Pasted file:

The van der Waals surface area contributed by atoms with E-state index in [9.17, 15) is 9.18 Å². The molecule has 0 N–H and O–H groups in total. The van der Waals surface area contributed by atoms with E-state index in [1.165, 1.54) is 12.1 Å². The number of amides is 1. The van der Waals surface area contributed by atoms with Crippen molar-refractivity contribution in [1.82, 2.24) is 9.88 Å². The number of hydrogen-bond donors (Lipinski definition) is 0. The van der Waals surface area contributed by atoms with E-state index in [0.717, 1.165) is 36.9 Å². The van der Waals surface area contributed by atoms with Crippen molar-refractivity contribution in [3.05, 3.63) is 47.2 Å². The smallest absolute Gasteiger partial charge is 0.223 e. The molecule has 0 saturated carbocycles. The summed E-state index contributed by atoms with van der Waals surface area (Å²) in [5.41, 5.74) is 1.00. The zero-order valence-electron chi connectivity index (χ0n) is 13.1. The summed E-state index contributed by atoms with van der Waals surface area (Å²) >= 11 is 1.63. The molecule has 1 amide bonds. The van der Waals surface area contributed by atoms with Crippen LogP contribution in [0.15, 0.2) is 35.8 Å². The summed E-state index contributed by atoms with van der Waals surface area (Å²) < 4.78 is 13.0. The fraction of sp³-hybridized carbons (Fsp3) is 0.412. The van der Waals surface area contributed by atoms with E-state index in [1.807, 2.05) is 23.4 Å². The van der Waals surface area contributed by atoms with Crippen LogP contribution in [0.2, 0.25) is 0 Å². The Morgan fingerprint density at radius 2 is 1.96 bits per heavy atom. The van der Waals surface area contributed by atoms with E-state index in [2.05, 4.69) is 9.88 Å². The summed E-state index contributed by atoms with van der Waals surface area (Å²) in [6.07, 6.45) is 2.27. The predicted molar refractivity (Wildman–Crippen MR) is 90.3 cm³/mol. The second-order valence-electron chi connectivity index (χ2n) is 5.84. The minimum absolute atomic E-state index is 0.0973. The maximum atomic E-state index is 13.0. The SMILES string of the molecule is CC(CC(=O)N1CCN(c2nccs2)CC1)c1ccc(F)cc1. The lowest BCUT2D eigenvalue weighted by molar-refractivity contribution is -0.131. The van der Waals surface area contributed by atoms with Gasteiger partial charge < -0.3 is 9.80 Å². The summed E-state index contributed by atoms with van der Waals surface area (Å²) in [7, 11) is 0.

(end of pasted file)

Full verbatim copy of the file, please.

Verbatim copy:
The van der Waals surface area contributed by atoms with E-state index in [9.17, 15) is 9.18 Å². The molecule has 0 N–H and O–H groups in total. The van der Waals surface area contributed by atoms with E-state index in [1.165, 1.54) is 12.1 Å². The number of amides is 1. The van der Waals surface area contributed by atoms with Crippen molar-refractivity contribution in [1.82, 2.24) is 9.88 Å². The number of hydrogen-bond donors (Lipinski definition) is 0. The van der Waals surface area contributed by atoms with E-state index in [0.717, 1.165) is 36.9 Å². The van der Waals surface area contributed by atoms with Crippen molar-refractivity contribution in [3.05, 3.63) is 47.2 Å². The smallest absolute Gasteiger partial charge is 0.223 e. The molecule has 0 saturated carbocycles. The summed E-state index contributed by atoms with van der Waals surface area (Å²) in [5.41, 5.74) is 1.00. The zero-order valence-electron chi connectivity index (χ0n) is 13.1. The summed E-state index contributed by atoms with van der Waals surface area (Å²) >= 11 is 1.63. The molecule has 1 amide bonds. The van der Waals surface area contributed by atoms with Crippen LogP contribution in [0.15, 0.2) is 35.8 Å². The summed E-state index contributed by atoms with van der Waals surface area (Å²) < 4.78 is 13.0. The fraction of sp³-hybridized carbons (Fsp3) is 0.412. The van der Waals surface area contributed by atoms with E-state index in [1.807, 2.05) is 23.4 Å². The van der Waals surface area contributed by atoms with Crippen LogP contribution in [0.2, 0.25) is 0 Å². The Morgan fingerprint density at radius 2 is 1.96 bits per heavy atom. The van der Waals surface area contributed by atoms with E-state index in [2.05, 4.69) is 9.88 Å². The summed E-state index contributed by atoms with van der Waals surface area (Å²) in [6.07, 6.45) is 2.27. The predicted molar refractivity (Wildman–Crippen MR) is 90.3 cm³/mol. The second-order valence-electron chi connectivity index (χ2n) is 5.84. The minimum absolute atomic E-state index is 0.0973. The maximum atomic E-state index is 13.0. The SMILES string of the molecule is CC(CC(=O)N1CCN(c2nccs2)CC1)c1ccc(F)cc1. The lowest BCUT2D eigenvalue weighted by molar-refractivity contribution is -0.131. The van der Waals surface area contributed by atoms with Gasteiger partial charge < -0.3 is 9.80 Å². The summed E-state index contributed by atoms with van der Waals surface area (Å²) in [7, 11) is 0.